When it comes to buying land for self-storage use, developers want to get the most bang for their buck. Many try to cover every square inch of land with rentable space. Though that approach may work in some cases, it can also result in a lower overall return on investment. Let’s examine factors to consider when developing land for a self-storage project and ways to make the most of the parcel.
Visualize the Sketch
Once you’ve identified a self-storage development opportunity and chosen a specific land parcel, you need to visualize how the buildings will fit on the site. Assuming proper zoning, access to utilities, soil conditions and other factors, I normally look at the shape and topography of the land, along with local market factors and the level of competition, to determine the type of structures to build.
To decide between single-story, bi-level or multi-story, consider how the buildings might sketch out in a site plan prior to meeting with any engineering, construction, architectural and land-planning professionals. A small or particularly expensive site might require a multi-story structure. The topography could allow for a bi-level building, or perhaps the site is large and affordable enough to go with a conventional single-story.
Visualization, combined with a rough site sketch, will save time and money in yielding the final facility design. The self-storage landscape is dotted with enough examples of poor gate access, cramped drive aisles and other issues created by engineers and architects who try to put more rentable square footage on a property than is practical. Poorly designed facilities that sacrifice ease of use for more square footage tend to push prospective customers to competitors. Imagining and drawing the design upfront will help you maximize land use and the long-term value of your project.
Be Mindful of Municipal Requirements
After you’ve sketched out your initial design, you’ll need to consider other factors, some of which will be outside your control. To make the most of your parcel, pay attention to:
Easements. If an easement runs through or alongside your site, it may prevent some development. You can sometimes eliminate the easement by acquisition, or you might be able to use it in some manner, such as for a drive aisle or outside parking. In general, though, easements are a hinderance to any self-storage project. Unless there’s an obvious workaround, avoid developing on a site that’s been significantly impacted. When you discover an easement-related issue during due diligence, such as a power line running through or over a site, it’s sometimes best to pass on the parcel.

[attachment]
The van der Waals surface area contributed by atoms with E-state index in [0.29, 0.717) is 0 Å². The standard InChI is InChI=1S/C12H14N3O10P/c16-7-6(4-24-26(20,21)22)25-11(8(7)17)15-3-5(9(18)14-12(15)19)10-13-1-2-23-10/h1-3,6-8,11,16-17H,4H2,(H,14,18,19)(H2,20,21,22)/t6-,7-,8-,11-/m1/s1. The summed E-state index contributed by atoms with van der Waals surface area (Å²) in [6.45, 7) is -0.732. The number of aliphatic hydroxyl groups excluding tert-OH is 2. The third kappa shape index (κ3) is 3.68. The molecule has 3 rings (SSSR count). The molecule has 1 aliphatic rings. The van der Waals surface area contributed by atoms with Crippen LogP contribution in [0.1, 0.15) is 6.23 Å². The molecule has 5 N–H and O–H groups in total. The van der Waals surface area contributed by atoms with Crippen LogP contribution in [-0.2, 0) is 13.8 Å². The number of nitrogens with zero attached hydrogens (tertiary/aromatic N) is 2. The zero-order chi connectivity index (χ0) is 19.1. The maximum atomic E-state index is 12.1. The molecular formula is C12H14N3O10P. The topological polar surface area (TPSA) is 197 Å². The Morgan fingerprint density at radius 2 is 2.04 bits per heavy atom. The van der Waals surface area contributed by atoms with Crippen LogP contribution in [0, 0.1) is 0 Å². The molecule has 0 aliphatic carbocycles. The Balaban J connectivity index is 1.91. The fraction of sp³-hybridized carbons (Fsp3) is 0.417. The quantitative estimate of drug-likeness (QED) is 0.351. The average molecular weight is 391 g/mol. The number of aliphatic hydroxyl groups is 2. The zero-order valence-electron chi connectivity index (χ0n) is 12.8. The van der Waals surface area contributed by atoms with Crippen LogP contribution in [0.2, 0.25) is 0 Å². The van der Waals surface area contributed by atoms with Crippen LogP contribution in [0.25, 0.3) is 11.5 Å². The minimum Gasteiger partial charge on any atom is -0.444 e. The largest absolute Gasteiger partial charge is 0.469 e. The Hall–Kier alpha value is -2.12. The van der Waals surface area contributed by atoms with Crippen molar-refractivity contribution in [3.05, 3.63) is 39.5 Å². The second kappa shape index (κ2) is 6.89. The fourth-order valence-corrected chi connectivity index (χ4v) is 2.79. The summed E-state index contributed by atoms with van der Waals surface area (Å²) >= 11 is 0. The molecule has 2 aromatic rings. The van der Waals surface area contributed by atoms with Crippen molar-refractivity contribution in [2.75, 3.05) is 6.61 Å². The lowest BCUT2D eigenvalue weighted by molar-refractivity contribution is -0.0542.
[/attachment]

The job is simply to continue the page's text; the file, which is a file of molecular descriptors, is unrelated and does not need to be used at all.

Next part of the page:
Zoning. This is another area that can negatively impact your project. Required setbacks, buffer yards and landscaping can eat up valuable acreage and greatly reduce the footprint to accommodate buildings. There are sometimes extraordinary landscape requirements for self-storage, such as planting additional trees and shrubs, which take up valuable land. Planning-and-zoning codes may also alter the type, height and shape of buildings you’re allowed to construct. It’s important to understand local rules with the aid of a competent engineer and land planner to help bring your initial vision into focus.
Stormwater rules. These can burden a self-storage site to the point that development isn’t feasible. Requirements for a storm pond to control water runoff and additional measures to clean the runoff entail substantial amounts of land. Impervious-area limitations are likewise burdensome. I’ve had to eliminate several sites because stormwater rules rendered them unworkable. Be aware of these rules and make sure you, your engineer and land planner can develop a site as envisioned.
Fire codes. Fire-code requirements can change the shape of your buildings by mandating maximum square footage or adding hydrants with fire-apparatus access to your property. Think about non-rentable areas, such as additional drive aisles, extra-wide drive aisles or turnouts. The site plan you intended may need to be reworked so all buildings have fire-control systems. This is another area to address when finalizing plans with your engineer and architect.
Keep an Eye Toward the Future
It’s common for self-storage developers to reserve land for future expansion. Whether you plan to bring in portable units or construct an entire new building or series of structures as a second or third phase, look carefully at the original site plan for modifications. Most additions are well-thought-out, but sometimes an extra building or portable-unit grouping, though it technically fits, can make access and mobility much more difficult for tenants. An expansion might result in a short-term revenue bump, but in the long-term, it could lead to an overall decline in revenue if customers choose to go elsewhere. Land for future development is always a good idea; just make sure you design it as carefully as your initial build.
In the end, your self-storage project will be much more successful if you plan it properly with attention to customer convenience, municipal requirements and future business needs. You won’t win any awards for building the most net rentable square feet possible. Focusing on tenant experience, including ease of unit access, is one of the keys to maximizing your site value. The saying “less is more” certainly applies here.
Jeffrey B. Turnbull is president of Kodiak Mini Storage II LLC. He’s been involved in the self-storage business as a developer, operator and owner for more than 25 years, and recently developed a new store in Charlotte, N.C. He’s a licensed attorney in North Carolina, a licensed real estate broker in North and South Carolina, and a past president of the North Carolina Self Storage Association. He’s a regular contributor to “Inside Self-Storage,” and a speaker at various industry events. To reach him, e-mail firstname.lastname@example.org.